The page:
Making the most out of summer off-campus research experiences

By: Shelly Gaynor, Class of ’18

After working in a lab for a few semesters, I found that I really enjoyed research. This passion for research made me realize I wanted to continue my education after I finished my undergraduate degree. Wanting to narrow down what I would want to focus on in graduate school, I applied for several summer research opportunities. Specifically, I looked at National Science Foundation Research Experiences for Undergraduates (NSF-REUs). NSF-REUs are extremely competitive and ‘prestigious’. They are normally research positions that are fully-funded, more on the money later, which last 6-10 weeks during the summer. During my undergraduate, I was able to attend 3 different REU programs all over the country.

Things I wish I knew before applying for REUs:

1. What is an NSF-REU?

A summer off-campus research experience

  • Typically between 4-11 weeks long
  • Funded by National Science Foundation (NSF)
    • Stipend ($3,000-$6,000)
    • Travel, housing, and food may also be covered.

 

Shelly Gaynor and peers at Colorado-Boulder REU

REU #1
Where:  University of Colorado-Boulder
Length: 10 weeks (+ 1 week at a conference)

REU #2
Where: University of Florida
Length: 4 weeks

Shelly Gaynor and researchers from NSF REU at the University of Missouri.

REU #3
Where: University of Missouri
Length: 9 weeks

2. NSF-REU’s are super competitive

For my first year of applications, I applied to 15 schools and only was accepted into 1! One program I applied to let me know they had over 200 applicants and could only take 8 students. Have a plan B, for example SURF at UCF. If you do not have a connection with one of the labs, acceptance is often luck or chance.

Networking can help you secure REU’s. Following my first REU, we presented our projects at a conference, Botany 2016, where I interacted with my mentors for REU #2 and REU #3. I met my mentors for REU #2 at the conference by inviting the mentors to stop by my poster. I “met” my mentor for REU #3 on twitter (see below). I followed up with both of these faculty mentors after the conference and then applied to their REU programs the following spring.

Twitter is great for networking in certain fields, including Botany.
Twitter is great for networking in certain fields, including Botany.

Twitter is great for networking in certain fields including Botany.

3. The two types of REU’s

There are two main “types” of REUs

  1. REU sites
  • Normally consist of multiple professors with a common focus
  • Host about 2-10 undergraduate students each year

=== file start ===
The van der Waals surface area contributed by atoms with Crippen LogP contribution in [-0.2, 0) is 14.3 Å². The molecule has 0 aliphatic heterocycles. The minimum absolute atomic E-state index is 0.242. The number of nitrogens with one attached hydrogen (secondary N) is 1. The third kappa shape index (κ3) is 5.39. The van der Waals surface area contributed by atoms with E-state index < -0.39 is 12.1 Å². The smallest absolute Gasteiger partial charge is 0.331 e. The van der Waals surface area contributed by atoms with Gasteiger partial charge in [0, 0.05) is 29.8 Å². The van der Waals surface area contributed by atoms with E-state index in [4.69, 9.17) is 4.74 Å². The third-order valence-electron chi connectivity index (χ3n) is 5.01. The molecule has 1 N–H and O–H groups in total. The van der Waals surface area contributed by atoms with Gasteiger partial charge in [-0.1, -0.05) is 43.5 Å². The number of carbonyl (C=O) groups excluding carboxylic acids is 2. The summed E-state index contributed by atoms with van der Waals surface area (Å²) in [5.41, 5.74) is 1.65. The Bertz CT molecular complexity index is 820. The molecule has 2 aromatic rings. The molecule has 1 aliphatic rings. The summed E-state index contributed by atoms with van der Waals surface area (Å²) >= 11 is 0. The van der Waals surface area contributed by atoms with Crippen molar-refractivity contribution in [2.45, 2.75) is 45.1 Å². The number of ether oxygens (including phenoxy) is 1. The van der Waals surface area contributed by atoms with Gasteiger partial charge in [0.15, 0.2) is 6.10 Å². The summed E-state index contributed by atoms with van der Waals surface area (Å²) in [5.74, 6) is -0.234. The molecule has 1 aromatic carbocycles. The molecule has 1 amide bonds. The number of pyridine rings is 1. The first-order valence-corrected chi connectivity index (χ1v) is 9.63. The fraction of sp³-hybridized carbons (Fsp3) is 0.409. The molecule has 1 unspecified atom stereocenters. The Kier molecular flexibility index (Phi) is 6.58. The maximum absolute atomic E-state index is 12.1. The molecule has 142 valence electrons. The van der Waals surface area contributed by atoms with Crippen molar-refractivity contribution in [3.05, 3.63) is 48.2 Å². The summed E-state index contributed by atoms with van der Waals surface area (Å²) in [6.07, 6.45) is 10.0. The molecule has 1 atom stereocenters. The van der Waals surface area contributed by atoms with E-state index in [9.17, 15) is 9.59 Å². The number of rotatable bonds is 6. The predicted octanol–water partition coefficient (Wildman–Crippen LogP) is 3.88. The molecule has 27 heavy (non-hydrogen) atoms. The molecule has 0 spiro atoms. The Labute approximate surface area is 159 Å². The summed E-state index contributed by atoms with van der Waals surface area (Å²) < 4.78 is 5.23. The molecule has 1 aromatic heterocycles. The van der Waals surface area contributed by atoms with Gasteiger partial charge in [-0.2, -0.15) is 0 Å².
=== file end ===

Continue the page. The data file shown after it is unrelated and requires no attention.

1. REU Supplements
    • Funding received by PI’s (or principal investigator)
    • Host about 1-2 students

All of the REUs I participated in were supplements.

For my REU in Colorado, there were only two students! Luckily, the second student was awesome and we got along really well. A graduate student had recently started in the REU lab and explored Colorado with us.

An ice wall in Rocky Mountain National Park during June.
An ice wall in Rocky Mountain National Park during June.

For my REU in Florida, I was the only visiting student during my four-week position. Though I definitely spent time with students from this lab, I forgot to take pictures! So, if you are attending an REU, don’t make the same mistake I did. However, during this REU I lived with my sister, who had just adopted a puppy, so every day after researching I hung out with Birdie and took lots of photos.

My (dog) niece, Birdie.
My niece, Birdie.

For my third REU at Mizzou, there was an intern group with students from lots of different types of summer research. My roommate was taking part in a program from the National Institute of Health (NIH), her research focused on alcohol drink choice in relation to ethnicity. We had organized group events with our mentors and other students, including an egg drop competition.

Egg drop event, our egg made it and did not break!
Egg drop event, our egg made it and did not break!

4. Make the most out of an REU

REUs are ripe with opportunities to learn and network. Here are my tips to make the most of a summer off-campus experience:

Build a tool box

I learned so much during each of my REUs. Each REU focused on different questions, and each utilized different methods that I could then add to my skillset. Take good notes and learn as much as you can!

Presentations and Publications

I was able to present each of my REU projects, and I even received awards for some of these presentations. From my REU projects, I completed two manuscripts for which I am first author and will help write a third paper.

Graduate School

Through my REUs I determined what I wanted to focus on for my graduate education and determined what graduate programs I was interested in. Attending REUs directly connected me with the lab I will be completing my graduate education with, in Fall 2018 I will be starting a Ph.D. program in Botany at the University of Florida (or REU #2).

To find out more about summer-off campus experience: https://our.ucf.edu/current/summer-off-campus-research/